NPR logo Pope Announces 20 New Cardinals, With Homelands From Myanmar To Mexico

International

Pope Announces 20 New Cardinals, With Homelands From Myanmar To Mexico

Pope Francis waves from the window of his rooms at the Vatican to faithful at St. Peter's Square at his Sunday Angelus prayer at the Vatican City on Sunday. Massimo Percossi/EPA/Landov hide caption

toggle caption
Massimo Percossi/EPA/Landov

Pope Francis waves from the window of his rooms at the Vatican to faithful at St. Peter's Square at his Sunday Angelus prayer at the Vatican City on Sunday.

Massimo Percossi/EPA/Landov

In a further sign that Pope Francis is intent on shaping a Church that looks like the world, the pontiff announced today the selection of 20 new cardinals from 18 different countries, including several from Asia, Africa and Oceania.

The National Catholic Reporter says:

"Of Francis' 20 choices Sunday, seven come from Europe, five from Latin America, three from Asia, three from Africa, and two from Oceania. There are none from the United States or Canada.

"Three come from countries that have never had a cardinal: Bishop Arlindo Gomes Furtado, of the Atlantic Ocean archipelago of [Cape] Verde [islands]; Bishop Soane Patita Paini Mafi, of the Pacific Ocean archipelago of Tonga; and Archbishop Charles Maung Bo, of Myanmar."

Others hail from Portugal, Italy, France, Mexico, Uruguay. Spain, Panama, New Zealand, Thailand, Vietnam and Ethiopia. Only one of them, a Moroccan native, is drawn from the Vatican bureaucracy.

The new cardinals come from "every continent, to manifest the indissoluble links between the Church of Rome and the particular churches present in the world," the pope said in the announcement at his weekly prayer and blessing in St. Peter's Square.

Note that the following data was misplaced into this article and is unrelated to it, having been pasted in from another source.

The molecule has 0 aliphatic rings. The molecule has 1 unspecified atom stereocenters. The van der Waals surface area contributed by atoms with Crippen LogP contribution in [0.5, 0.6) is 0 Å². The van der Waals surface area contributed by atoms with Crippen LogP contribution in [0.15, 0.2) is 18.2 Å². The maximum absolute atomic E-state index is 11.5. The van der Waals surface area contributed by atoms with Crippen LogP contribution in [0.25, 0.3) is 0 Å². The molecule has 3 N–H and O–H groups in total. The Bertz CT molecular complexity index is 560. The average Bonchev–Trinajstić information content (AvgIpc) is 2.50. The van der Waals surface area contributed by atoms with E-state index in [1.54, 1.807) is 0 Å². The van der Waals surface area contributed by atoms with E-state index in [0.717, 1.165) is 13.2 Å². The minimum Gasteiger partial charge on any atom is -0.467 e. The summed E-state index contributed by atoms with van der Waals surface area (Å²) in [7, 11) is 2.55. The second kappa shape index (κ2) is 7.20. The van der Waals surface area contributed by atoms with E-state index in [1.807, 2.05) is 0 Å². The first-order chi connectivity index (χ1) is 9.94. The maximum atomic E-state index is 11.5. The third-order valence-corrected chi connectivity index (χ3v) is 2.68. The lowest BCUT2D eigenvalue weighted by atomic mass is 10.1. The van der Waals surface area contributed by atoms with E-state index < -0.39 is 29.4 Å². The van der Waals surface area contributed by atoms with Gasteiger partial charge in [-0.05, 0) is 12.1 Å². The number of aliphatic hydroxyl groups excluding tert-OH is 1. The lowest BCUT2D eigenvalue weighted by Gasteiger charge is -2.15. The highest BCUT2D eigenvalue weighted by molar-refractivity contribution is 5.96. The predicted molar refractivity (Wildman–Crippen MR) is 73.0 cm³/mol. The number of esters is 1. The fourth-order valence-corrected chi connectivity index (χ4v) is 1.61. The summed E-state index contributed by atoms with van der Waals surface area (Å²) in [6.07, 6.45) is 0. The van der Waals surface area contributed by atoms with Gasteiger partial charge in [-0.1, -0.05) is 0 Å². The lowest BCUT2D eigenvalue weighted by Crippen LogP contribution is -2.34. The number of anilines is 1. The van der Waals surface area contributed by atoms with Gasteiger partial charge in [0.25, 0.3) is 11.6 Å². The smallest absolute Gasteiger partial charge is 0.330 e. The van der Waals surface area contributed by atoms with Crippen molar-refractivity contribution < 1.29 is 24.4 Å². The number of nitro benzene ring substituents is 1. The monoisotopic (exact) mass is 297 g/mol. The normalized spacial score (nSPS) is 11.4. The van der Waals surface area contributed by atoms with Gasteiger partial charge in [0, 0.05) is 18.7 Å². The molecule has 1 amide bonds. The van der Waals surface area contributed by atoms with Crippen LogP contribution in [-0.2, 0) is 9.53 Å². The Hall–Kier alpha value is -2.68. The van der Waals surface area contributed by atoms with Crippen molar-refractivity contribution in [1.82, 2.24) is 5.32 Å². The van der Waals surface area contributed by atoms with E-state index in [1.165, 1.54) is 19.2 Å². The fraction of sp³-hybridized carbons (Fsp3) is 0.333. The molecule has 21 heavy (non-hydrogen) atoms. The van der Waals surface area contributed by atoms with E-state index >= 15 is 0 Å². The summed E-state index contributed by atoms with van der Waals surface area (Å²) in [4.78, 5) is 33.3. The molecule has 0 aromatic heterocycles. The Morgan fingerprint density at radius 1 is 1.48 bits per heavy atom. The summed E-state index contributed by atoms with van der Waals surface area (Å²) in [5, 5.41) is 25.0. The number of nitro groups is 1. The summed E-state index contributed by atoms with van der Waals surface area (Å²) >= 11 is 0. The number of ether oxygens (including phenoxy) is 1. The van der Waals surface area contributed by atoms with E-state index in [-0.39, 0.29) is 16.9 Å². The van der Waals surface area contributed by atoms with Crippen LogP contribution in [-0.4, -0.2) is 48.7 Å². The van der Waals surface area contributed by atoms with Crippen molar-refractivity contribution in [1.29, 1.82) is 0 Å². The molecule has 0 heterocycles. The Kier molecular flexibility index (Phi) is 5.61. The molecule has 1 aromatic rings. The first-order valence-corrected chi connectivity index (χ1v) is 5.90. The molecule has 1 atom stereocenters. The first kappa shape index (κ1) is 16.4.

The new picks will be installed on Feb. 14.

Vatican spokesman Father Federico Lombardi said no cardinals were chosen from North America because the region is already well represented. He also said the pope does not feel chained to the tradition that major cities must automatically have cardinals to lead them.

"The new nominations confirm that the pope is not bound to the traditions of the Cardinalatial Sees which were motivated by historical reasons in different countries in which the Cardinalate was considered almost automatically connected to such sees," Lombardi said. "Instead, we have several nominations of Archbishops and Bishops of sees that in the past have not had a Cardinal."

NPR's Sylvia Poggioli, reporting from Rome, explains that five of the 20 new prelates are over the age of 80 and were chosen as a reward for long service. They are not eligible to vote for the next pope.

"The 15 younger cardinals will chose Francis' successor — deciding whether the Argentine pope's reforming legacy will be lasting," Sylvia says.

The New York Times notes:

"With the addition of the 20 new cardinals, the College of Cardinals now numbers 228, including 103 who are over 80.

"Last year, Francis named 19 cardinals, predominantly from countries in the Southern Hemisphere."